At any age, enough sleep is not enough.
The quality of sleep is just as important as the quantity. There are four major reasons one might sleep poorly:
For reasons unknown, the brain needs long periods of uninterrupted sleep. Suppose one night your telephone rang every minute and woke you up for 12 seconds each time. Suppose also this went on for 10 hours. Even though your brain would spend 8 of the 10 hours asleep, you would certainly awaken in the morning and say you slept poorly. The problem is, of course, you did not get enough uninterrupted sleep. But do not get the idea that uninterrupted sleep normally lasts for hours. Depending on age, the sleeping adult brain normally awakens about 15 times per hour. For children, it's 8 to 9 times per hour. Amazingly, we don't remember these normal awakenings in the morning, probably because they are brief. A disease such as sleep apnea can greatly increase the number of awakenings, to more than 100 per hour in severe cases. And none of these awakenings may be remembered in the morning! (This is what makes sleep apnea so difficult to diagnose.) Some persons with sleep apnea complain about their sleep quality. Others do not. In some cases without complaints, the decrease in sleep quality comes on so slowly that the person cannot remember what a good night's sleep was like. In other such cases, the person seems immune to an effect of frequent awakenings on sleep quality, for reasons not understood. Because poor sleep quality can result from a serious condition (sleep apnea), it is a symptom that physicians should hear about.Abnormal sleep architecture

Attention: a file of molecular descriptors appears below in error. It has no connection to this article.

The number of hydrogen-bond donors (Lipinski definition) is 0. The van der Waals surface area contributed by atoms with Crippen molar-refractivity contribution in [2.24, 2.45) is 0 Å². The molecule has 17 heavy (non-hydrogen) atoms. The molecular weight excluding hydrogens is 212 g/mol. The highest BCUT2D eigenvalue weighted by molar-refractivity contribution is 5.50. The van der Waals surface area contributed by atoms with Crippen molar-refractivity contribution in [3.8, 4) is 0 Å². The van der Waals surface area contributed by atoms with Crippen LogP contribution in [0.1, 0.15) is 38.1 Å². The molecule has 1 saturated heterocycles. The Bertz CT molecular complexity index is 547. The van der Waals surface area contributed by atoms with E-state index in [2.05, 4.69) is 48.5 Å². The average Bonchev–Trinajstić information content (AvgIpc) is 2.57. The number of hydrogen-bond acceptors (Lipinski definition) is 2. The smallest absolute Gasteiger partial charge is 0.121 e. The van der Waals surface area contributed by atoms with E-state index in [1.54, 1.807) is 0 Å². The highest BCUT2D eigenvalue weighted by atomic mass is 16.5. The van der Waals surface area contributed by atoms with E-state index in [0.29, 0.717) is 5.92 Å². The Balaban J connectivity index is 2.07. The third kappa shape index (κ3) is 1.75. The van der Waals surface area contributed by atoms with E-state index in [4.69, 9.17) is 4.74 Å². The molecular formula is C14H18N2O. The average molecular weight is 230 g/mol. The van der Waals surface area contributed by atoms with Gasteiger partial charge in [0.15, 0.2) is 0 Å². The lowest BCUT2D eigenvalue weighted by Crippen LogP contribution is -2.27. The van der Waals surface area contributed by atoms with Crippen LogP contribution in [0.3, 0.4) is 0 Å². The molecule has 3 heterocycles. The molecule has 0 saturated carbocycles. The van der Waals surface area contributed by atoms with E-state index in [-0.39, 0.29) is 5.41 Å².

Classically, there are five stages of sleep: stages 1, 2, 3, 4, and REM (rapid eye movement). Of these, stage 4 sleep is the most restful. So, all other factors being equal, a person getting less stage 4 sleep will feel less rested than a person with more stage 4 sleep. (But it would be abnormal to have 100% stage 4 sleep in a night.) Normally, all the sleep stages occur each night, and they occur in a pattern that is defined as "normal." This normal pattern may be disrupted, however:Reasons not understood by medical science
As we have seen, apneas (and other types of breathing events) can repeatedly awaken the brain, alter sleep architecture, and reduce sleep quality. However, sleep quality may also be reduced by breathing events that do not awaken the brain. The nature of these breathing events, and the nature of the sleep disturbances, are not completely known. In many cases, however, snoring is an important feature. A lesson to draw is: Snoring may be an indicator of poor sleep due to breathing problems, even when so-called "gold standard" tests (such as the polysomnogram) are normal. In such situations, a therapeutic trial may be warranted.
References and Notes